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The Church says what?

If you’re like me, more than once during your faith journey you’ve found yourself challenged by a Church teaching.

Back in February I received a summons for jury duty in the Aurora theater trial. Knowing that the prosecution was seeking the death penalty for the accused, James Holmes, I did some homework and discovered that I would be released because I am unalterably opposed to it. In the process, I did some research on the Church’s teaching on the issue and found myself confused.

The Catechism says “. . . the traditional teaching of the Church does not exclude recourse to the death penalty, if this is the only possible way of effectively defending human lives against the unjust aggressor.”


The Catechism does go on to say, “If, however, non-lethal means are sufficient to defend and protect people’s safety from the aggressor, authority will limit itself to such means.”

It was confusing that the Church would ever allow for the death penalty, and I was tempted to get fixated on it. But I know better, because in my faith journey, I’ve found that such confusion leads me to one of two places: Satan’s playground, or God’s lap.

If I try to resolve confusion on my own, it always grows. Satan loves confusion, so leaving it to my mental devices thrills him. But if I turn the matter over to God, and cooperate with his guidance and direction, confusion leads to clarity or peace.

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In his divine wisdom, God designed our Church with a breadth of spiritual resources that are far deeper than anything I could tap into using my finite mind. I have a broad, spiritual toolbox to turn to when I find myself challenged or confused by a Church teaching:

The consecrated—During this Year of Consecrated Life I’m reminded that those who profess the vows of poverty, chastity and obedience are models for me when I struggle with a Church teaching simply by the way they live out their vows. They can also be resources for spiritual direction. The consecrated were particularly helpful to me with the death penalty issue as my research led me to several articles by Church leaders that provided me with clarity around what the Catechism teaches. I discovered that Archbishop Samuel Aquila called for its repeal in Colorado in May 2013. And in early February, Pope Francis spoke out against it noting that the Catechism’s allowance, which I was tempted to get fixated on, is “practically nonexistent.”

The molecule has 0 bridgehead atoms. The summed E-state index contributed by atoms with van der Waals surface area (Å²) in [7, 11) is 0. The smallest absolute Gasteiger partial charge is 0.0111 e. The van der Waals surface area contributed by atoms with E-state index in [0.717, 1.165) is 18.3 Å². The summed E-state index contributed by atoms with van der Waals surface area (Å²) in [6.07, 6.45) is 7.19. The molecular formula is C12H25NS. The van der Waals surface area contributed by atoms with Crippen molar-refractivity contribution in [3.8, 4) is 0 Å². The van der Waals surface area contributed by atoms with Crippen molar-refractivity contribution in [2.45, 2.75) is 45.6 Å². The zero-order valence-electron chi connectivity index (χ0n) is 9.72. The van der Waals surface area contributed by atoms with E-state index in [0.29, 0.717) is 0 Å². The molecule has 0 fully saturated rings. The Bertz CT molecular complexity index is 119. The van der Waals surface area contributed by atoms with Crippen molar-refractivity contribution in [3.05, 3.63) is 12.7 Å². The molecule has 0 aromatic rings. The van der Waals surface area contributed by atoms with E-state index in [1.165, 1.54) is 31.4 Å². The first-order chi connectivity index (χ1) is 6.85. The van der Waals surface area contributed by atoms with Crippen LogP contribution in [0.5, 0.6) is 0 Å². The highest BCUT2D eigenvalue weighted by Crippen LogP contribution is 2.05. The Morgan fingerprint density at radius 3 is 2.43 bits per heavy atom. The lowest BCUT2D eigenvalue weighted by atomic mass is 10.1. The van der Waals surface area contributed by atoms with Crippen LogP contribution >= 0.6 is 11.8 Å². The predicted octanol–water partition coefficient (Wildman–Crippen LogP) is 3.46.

—The word is one of the ways that God reveals himself to me, so opening sacred Scripture is a beautiful way to glean clarity. There are countless stories that reveal his direction to me, particularly on how to trust God in the face of confusion and adversity.

The saints—By their lives and writings these women and men invite me to call on them for help. I can ask them for intercession through prayer, and look at their lives as faithful witnesses. Most of their spiritual journeys are anything but linear, so I can readily find one to turn to for any matter at hand.

The sacraments—Any time of challenge or confusion should prompt me to seek the sacraments more frequently, as I’m more vulnerable to the trappings of the evil one, and these are the means by which I receive divine life. These signs of grace were given to me by Christ himself and bear fruit beyond the moment I receive them.

Each other—God reveals himself to me through the people he puts in my life. I’m reminded of my friend Suzie; in February she took to Facebook to voice her desire for clarity about confusion she had around the Ash Wednesday Gospel reading. What resulted was a series of robust, enlightened responses—a beautiful witness of how God can use us to help one another in our journeys with him.

Prayer—The most powerful and the most necessary tool I have in such times is prayer. God wants all of me, including my vulnerability. To go to him and honestly admit what I am confused and challenged by with a pliable heart is essential.

When I am challenged or confused about a Church teaching and I turn to God with it, one of two things happens. Either he provides clarity, or he provides peace with what I don’t understand. Both are gifts. But when I rely solely on myself for resolution, the confusion always grows.

These challenges are sacred invitations that God uses to draw me closer to him. How I choose to R.S.V.P. makes all the difference.


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